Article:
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The basic anatomy of the ewe's reproductive tract:
The ovaries are roughly spherical and about the size of a marble (10 to 15 mm diameter). They have two principle functions:
The production of eggs (or ova)
The secretion of the female sex hormones (oestradiol and progesterone), which are required for conception and pregnancy.
The fallopian tubes (or oviducts) extend towards the ovaries but are not connected to them. Instead they end with a small funnel shaped opening which catches the egg when it is released. The fallopian tubes provide the site of fertilisation and early embryo development before the embryo passes to the uterus.
The uterus is a small muscular organ that provides protection and nourishment for the developing embryo. It consists of a body and two uterine horns that are continuous with the fallopian tubes. The inner lining of the uterus is made up of many button-like projections known as caruncles, which are the sites of attachment for the placenta ('afterbirth'). The transfer of nutrients between the ewe and the developing embryo takes place via the placenta. The development of the embryo and later the foetus continues within the uterus for the duration of the pregnancy.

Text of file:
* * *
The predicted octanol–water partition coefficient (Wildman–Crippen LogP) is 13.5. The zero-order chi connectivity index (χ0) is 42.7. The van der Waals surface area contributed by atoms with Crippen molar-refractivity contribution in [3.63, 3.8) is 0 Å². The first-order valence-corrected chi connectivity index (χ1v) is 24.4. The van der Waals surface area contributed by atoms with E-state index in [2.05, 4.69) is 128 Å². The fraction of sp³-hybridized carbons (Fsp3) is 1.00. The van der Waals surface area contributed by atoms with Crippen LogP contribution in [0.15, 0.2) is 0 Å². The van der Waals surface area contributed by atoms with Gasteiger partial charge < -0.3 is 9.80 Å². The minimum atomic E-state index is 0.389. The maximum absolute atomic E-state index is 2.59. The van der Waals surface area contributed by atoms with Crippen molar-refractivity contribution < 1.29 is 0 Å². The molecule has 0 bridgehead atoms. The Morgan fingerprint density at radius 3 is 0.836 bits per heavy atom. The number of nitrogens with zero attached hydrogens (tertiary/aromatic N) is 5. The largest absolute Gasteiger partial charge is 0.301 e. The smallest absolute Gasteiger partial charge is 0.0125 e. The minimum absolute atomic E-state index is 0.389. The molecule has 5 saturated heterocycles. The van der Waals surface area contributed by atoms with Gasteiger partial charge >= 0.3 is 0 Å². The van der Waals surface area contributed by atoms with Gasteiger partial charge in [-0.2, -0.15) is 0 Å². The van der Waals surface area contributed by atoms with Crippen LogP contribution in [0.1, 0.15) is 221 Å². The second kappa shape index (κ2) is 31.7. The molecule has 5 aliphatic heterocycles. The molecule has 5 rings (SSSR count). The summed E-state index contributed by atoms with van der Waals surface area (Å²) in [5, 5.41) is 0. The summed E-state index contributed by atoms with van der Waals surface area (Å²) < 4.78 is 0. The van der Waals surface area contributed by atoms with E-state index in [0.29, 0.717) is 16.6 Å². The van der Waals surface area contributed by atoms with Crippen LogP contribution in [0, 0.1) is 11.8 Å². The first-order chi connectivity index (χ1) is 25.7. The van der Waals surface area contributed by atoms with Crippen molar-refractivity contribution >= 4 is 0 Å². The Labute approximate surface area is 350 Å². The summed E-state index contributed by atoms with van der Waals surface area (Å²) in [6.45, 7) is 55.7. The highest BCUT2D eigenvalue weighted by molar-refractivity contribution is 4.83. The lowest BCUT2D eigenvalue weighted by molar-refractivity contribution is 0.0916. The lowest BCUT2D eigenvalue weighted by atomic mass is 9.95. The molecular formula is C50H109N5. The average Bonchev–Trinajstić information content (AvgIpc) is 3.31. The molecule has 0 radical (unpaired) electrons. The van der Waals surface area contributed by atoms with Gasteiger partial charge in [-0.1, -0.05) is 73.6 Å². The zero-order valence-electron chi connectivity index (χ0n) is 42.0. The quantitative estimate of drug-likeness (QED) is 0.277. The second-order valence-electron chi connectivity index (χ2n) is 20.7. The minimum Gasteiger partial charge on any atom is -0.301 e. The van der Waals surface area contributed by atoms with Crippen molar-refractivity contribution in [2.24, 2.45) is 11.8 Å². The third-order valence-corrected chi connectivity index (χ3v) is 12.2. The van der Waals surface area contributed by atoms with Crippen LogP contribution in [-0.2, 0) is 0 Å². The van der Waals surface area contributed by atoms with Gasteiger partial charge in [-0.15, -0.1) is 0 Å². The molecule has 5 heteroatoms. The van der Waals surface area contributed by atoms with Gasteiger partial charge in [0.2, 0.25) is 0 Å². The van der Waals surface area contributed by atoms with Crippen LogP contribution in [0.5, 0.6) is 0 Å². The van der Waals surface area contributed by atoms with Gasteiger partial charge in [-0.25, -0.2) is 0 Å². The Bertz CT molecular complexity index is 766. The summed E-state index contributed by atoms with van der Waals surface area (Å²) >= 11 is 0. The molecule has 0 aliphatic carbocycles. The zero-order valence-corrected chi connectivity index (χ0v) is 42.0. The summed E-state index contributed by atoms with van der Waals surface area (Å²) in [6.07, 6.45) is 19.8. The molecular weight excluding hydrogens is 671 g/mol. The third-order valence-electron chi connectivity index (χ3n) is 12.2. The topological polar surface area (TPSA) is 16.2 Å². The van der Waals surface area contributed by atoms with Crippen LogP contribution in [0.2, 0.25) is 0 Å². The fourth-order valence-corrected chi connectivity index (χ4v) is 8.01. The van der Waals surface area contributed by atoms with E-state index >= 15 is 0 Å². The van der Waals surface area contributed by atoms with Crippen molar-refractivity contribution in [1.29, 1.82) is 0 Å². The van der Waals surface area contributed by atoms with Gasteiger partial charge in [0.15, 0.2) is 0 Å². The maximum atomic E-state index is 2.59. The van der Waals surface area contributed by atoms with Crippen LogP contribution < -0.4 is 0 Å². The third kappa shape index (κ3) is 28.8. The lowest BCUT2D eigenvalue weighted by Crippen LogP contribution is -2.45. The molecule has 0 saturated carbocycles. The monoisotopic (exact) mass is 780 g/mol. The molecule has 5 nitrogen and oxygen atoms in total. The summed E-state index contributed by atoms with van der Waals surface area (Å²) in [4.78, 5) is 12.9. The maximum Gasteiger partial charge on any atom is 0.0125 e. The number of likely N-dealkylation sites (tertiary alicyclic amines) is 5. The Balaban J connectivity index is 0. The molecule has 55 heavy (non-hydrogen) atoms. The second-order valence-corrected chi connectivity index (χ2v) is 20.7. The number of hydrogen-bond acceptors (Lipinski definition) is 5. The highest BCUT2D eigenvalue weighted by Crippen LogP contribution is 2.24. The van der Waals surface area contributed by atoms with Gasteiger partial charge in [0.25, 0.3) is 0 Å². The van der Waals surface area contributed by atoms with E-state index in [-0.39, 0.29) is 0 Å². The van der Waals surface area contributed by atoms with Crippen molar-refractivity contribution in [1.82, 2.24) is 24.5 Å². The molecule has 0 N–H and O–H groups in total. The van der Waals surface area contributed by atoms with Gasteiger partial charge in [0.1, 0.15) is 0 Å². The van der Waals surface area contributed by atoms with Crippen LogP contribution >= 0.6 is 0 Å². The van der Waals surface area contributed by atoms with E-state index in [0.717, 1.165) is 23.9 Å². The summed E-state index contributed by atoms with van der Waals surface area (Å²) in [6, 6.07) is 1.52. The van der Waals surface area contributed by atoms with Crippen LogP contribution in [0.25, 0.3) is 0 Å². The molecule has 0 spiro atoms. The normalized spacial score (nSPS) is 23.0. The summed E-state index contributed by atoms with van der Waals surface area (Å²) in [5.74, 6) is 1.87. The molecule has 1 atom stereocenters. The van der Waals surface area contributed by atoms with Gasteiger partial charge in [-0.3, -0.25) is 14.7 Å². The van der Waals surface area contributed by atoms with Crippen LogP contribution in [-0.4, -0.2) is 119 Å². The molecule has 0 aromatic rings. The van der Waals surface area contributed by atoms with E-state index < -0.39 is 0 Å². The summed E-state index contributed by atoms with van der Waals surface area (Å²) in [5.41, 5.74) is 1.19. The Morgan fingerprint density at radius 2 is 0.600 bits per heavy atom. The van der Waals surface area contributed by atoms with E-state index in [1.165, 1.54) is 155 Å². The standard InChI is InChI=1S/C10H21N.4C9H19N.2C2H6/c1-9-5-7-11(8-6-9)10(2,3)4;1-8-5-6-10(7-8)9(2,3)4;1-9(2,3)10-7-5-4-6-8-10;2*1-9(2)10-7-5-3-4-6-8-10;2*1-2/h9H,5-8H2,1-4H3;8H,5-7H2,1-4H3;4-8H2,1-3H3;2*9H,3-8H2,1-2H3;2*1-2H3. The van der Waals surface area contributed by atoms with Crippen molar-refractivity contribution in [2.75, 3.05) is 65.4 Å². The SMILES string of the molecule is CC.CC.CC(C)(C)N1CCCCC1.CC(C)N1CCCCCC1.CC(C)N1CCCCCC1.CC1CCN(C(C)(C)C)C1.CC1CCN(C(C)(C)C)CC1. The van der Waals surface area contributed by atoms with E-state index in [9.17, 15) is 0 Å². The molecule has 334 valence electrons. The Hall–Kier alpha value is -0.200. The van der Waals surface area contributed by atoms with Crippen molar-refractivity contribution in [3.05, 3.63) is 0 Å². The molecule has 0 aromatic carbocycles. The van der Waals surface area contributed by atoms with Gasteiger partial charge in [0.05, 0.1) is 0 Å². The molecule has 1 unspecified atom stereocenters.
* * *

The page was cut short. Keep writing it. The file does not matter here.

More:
The cervix (a muscular and fibrous constriction) separates the uterus from the vagina. During pregnancy it is sealed and protects the embryo and foetus from the external environment. At the time of mating and ovulation it is open, enabling passage of sperm into the uterus.
The vagina connects the cervix to the vulva (external opening of the genital tract).
Turns out it is not that horny at all. Mind you there are no pictures.